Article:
Using Spectral Blurring to Assess Effects of Channel Interaction on Speech-in-Noise Perception with Cochlear Implants

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Arenberg, Julie G. 
Carlyon, Robert P. 

Abstract: Cochlear implant (CI) listeners struggle to understand speech in background noise. Interactions between electrode channels due to current spread increase the masking of speech by noise and lead to difficulties with speech perception. Strategies that reduce channel interaction therefore have the potential to improve speech-in-noise perception by CI listeners, but previous results have been mixed. We investigated the effects of channel interaction on speech-in-noise perception and its association with spectro-temporal acuity in a listening study with 12 experienced CI users. Instead of attempting to reduce channel interaction, we introduced spectral blurring to simulate some of the effects of channel interaction by adjusting the overlap between electrode channels at the input level of the analysis filters or at the output by using several simultaneously stimulated electrodes per channel. We measured speech reception thresholds in noise as a function of the amount of blurring applied to either all 15 electrode channels or to 5 evenly spaced channels. Performance remained roughly constant as the amount of blurring applied to all channels increased up to some knee point, above which it deteriorated. This knee point differed across listeners in a way that correlated with performance on a non-speech spectro-temporal task, and is proposed here as an individual measure of channel interaction. Surprisingly, even extreme amounts of blurring applied to 5 channels did not affect performance. The effects on speech perception in noise were similar for blurring at the input and at the output of the CI. The results are in line with the assumption that experienced CI users can make use of a limited number of effective channels of information and tolerate some deviations from their everyday settings when identifying speech in the presence of a masker. Furthermore, these findings may explain the mixed results by strategies that optimized or deactivated a small number of electrodes evenly distributed along the array by showing that blurring or deactivating one-third of the electrodes did not harm speech-in-noise performance.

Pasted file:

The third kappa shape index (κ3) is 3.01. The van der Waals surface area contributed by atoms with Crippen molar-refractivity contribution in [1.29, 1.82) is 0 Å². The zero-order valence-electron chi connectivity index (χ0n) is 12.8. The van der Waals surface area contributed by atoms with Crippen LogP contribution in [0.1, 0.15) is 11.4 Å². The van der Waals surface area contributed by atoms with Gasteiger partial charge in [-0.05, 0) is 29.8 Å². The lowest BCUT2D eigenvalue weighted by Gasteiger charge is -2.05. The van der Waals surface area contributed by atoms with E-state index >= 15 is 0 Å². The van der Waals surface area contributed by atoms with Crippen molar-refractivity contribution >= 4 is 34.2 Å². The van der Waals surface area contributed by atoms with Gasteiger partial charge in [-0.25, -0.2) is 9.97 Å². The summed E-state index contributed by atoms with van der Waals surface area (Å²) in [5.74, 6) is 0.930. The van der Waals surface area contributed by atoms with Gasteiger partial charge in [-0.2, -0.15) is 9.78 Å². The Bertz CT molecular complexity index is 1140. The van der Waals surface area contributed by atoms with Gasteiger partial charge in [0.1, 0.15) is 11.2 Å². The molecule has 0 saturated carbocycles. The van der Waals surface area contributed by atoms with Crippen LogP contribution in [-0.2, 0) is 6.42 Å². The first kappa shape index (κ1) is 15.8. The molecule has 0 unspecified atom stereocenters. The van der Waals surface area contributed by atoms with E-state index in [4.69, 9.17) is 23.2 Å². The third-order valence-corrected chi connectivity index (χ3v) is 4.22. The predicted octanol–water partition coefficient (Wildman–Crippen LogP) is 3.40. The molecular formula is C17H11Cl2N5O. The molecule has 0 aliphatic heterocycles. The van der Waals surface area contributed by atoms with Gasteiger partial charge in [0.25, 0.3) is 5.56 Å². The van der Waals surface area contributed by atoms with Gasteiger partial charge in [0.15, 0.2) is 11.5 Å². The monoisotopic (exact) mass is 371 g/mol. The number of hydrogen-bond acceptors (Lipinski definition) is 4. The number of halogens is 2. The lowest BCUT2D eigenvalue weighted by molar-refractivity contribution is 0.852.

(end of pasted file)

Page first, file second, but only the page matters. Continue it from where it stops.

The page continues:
Research Article, cochlear implants, speech perception, channel interaction, site selection
Journal Title
Journal of the Association for Research in Otolaryngology
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Springer US
Action on Hearing Loss (82)